The Akamba are a Bantu-speaking people from the semi-arid regions of central southern Kenya. Traditionally, they have traded wool, ivory, seeds, and other goods with Arabs and tribal peoples throughout the region.
For the Akamba, honey is an especially important product, with both nutritional and cultural value. One legend says that the gods living in the mountains gave honey to the Akamba ancestors, distributing it equally to the people, regardless of their wealth.
Prosopis juliflora honey is collected from the Prosopis juliflora tree, a leguminous tree that grows in semi-arid lands and whose bark is used to cure stomach pains. The beehive, called mwatu, is made from the wood of a tree known as kithulu (Croton megalocarpus). The wood for the hives is shaped and left to dry in the sun, to rid the bark of its undesirable fragrances. Preparation of the beehive can take an entire month and is very delicate work.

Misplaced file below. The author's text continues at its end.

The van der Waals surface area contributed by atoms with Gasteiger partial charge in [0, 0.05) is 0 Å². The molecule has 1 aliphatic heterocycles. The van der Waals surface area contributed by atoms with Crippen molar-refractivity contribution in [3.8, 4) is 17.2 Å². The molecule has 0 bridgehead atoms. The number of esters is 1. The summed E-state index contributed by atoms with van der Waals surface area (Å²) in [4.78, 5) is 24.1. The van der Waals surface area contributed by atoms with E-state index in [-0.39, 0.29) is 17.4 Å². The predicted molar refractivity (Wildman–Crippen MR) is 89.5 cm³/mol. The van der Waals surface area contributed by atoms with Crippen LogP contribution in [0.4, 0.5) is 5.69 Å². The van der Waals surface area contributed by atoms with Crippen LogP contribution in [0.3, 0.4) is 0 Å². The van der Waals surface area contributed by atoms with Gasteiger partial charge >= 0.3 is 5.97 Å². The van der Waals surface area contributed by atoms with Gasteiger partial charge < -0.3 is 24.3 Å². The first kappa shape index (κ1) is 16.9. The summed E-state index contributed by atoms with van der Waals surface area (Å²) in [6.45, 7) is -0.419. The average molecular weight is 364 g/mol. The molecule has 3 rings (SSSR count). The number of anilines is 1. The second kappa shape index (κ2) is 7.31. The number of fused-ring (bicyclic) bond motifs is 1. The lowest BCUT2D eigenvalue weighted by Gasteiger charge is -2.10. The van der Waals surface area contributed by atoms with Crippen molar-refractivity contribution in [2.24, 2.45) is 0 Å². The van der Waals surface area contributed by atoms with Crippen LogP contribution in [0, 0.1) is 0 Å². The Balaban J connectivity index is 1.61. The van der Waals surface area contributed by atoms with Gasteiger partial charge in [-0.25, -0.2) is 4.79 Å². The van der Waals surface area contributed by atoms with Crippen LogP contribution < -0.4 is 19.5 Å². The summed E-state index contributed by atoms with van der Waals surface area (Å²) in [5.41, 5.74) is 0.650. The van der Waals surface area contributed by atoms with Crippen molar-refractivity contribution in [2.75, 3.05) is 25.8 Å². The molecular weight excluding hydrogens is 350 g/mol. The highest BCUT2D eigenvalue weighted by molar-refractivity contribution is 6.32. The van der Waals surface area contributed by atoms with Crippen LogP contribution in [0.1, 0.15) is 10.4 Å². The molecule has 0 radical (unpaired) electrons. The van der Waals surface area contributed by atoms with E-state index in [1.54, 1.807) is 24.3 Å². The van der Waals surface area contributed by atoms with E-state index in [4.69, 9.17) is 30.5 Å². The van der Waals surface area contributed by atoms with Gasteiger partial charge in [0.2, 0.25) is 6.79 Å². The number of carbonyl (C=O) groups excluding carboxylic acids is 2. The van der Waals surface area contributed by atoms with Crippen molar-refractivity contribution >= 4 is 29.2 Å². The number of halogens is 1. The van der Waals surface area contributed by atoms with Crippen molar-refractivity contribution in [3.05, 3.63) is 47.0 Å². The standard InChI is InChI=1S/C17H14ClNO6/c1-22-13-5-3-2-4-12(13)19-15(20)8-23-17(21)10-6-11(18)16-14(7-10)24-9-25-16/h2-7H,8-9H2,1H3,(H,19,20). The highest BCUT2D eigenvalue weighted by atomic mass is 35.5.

It is said that the Akamba ancestors positioned their hives high in the Prosopis juliflora trees, as close as possible to the ancestral gods, and that, 4 months later, a community festival was organized so that the harvested honey could be shared. Today, Akamba beekeepers tend to place the hives in hilly and mountainous areas. During the harvest, which takes place at night, the beekeepers light enormous fires to smoke out and stun the bees so that the honey can be easily collected. Traditionally, only adult men in groups of five were allowed to extract the honey.
The honey, which is ready to eat 4 months after it is harvested, is used in various food preparations, or added to infusions. Additionally, Prosopis juliflora honey plays an important role in ceremonies such as baptisms, weddings, and initiation rites. This honey is at risk of disappearing because the native bees are becoming rarer due to climate change and the number of people dedicating themselves to traditional beekeeping continues to decrease.